Eric pulled the gun he kept in the waistband of his pants and fired at the boy, emptying the clip. The bullets just passed right through and hit the wall on the other side. "WHAT ARE YOU?" Eric squealed.

"You could say I'm the ghost of Christmas future. A manifestation of your subconcious," Cody said as he started moving toward his killer. "I'm here to show you the wrong of your ways." Eric backed away, through the kitchen and out the sliding glass door onto the balcony. Cody walked calmly right through the door as if it weren't even there. "Come on, Eric. It's not all bad. I get my life back and you get a free trip to hell."

"WHY ARE YOU DOING THIS TO ME?" Eric screamed. Cody ignored him and stepped closer. Eric pinned himself against the guard rail. He looked over the edge. Fifteen floors down, the snow covered sidewalk looked up at him. He felt the warmth in his pants as he peed them in fear.

"I hope you have a merry Christmas," Cody said as he suddenly lunged forward and shoved Eric. The man slipped and stumbled backward over the rail and began his free fall. Eric blacked out as the sidewalk rushed toward him.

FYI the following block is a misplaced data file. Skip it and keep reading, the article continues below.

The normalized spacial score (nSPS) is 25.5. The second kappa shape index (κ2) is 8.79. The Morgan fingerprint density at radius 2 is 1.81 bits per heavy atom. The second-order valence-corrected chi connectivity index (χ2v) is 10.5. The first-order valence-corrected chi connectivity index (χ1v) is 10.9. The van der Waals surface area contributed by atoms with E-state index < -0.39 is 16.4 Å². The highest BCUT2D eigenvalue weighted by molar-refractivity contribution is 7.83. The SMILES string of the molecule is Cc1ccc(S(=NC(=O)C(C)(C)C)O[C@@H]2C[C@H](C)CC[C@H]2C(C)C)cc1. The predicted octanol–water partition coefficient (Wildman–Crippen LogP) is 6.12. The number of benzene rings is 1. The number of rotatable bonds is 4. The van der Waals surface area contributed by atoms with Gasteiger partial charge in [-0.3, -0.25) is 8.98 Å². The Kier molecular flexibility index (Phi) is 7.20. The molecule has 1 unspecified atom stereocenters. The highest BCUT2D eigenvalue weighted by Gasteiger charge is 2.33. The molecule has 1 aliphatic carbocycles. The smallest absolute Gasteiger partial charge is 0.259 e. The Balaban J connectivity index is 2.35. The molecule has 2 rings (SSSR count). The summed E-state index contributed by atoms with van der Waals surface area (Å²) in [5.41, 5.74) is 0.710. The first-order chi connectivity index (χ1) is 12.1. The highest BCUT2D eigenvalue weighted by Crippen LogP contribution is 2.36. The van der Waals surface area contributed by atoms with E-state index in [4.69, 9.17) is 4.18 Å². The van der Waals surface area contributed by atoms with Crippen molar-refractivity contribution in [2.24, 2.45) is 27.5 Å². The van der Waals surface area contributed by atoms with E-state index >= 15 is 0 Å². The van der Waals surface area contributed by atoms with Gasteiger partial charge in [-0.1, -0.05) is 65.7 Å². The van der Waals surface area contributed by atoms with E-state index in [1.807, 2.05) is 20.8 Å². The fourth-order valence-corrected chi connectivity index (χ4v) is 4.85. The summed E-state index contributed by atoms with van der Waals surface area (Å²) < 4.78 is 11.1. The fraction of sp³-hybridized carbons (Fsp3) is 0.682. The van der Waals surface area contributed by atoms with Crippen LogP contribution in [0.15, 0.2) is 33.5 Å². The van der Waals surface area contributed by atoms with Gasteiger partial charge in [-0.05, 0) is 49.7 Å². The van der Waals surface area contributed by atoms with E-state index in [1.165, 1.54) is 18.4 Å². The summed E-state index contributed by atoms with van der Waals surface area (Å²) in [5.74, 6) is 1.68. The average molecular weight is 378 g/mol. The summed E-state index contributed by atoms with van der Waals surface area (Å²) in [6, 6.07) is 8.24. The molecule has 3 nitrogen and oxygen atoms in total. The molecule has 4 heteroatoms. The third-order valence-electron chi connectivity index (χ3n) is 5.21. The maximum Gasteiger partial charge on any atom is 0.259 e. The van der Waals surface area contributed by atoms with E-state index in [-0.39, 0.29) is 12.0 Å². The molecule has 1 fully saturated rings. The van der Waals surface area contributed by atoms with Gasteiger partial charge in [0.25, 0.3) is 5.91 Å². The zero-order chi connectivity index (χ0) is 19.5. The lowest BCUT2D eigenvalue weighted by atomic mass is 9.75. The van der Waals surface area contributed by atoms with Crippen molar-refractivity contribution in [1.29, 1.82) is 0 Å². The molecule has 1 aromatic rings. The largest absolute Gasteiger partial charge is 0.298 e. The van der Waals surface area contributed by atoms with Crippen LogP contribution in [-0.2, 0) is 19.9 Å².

The shock of the fall jolted Eric out of his sleep and he sat straight up in the bed in panic. He was soaked with sweat despite there being no heat in his tiny apartment and his bed reeked of urine. Disoriented and still recovering from his apparent nightmare, he got up and stumbled into the bathroom to wash his face. While looking in the mirror, he noticed that his newest tattoo, "CM" was missing. Confused, he went back into the kitchen and walked out onto the balcony. It was night out and a gentle snow was falling. He looked down the street. On the cold, dark, deserted streets of Boston, young Cody Martin walked alone in the snow, his gloved hands buried deep in the pockets of his thick, white jacket...


(AN: Hope you enjoyed reading that as much as I enjoyed writing it. I have to give a lot of the credit for this story to someone else though. This story is based on a very short story called "Manhattan" written by a friend of mine named Colby Corino. His version was a lot shorter and I took it and adapted it and expaned it into what you see above. I just wanted to give credit where it's due. If you're interested in reading the original, let me know and I'll link you. Thanks again for reading and please review.)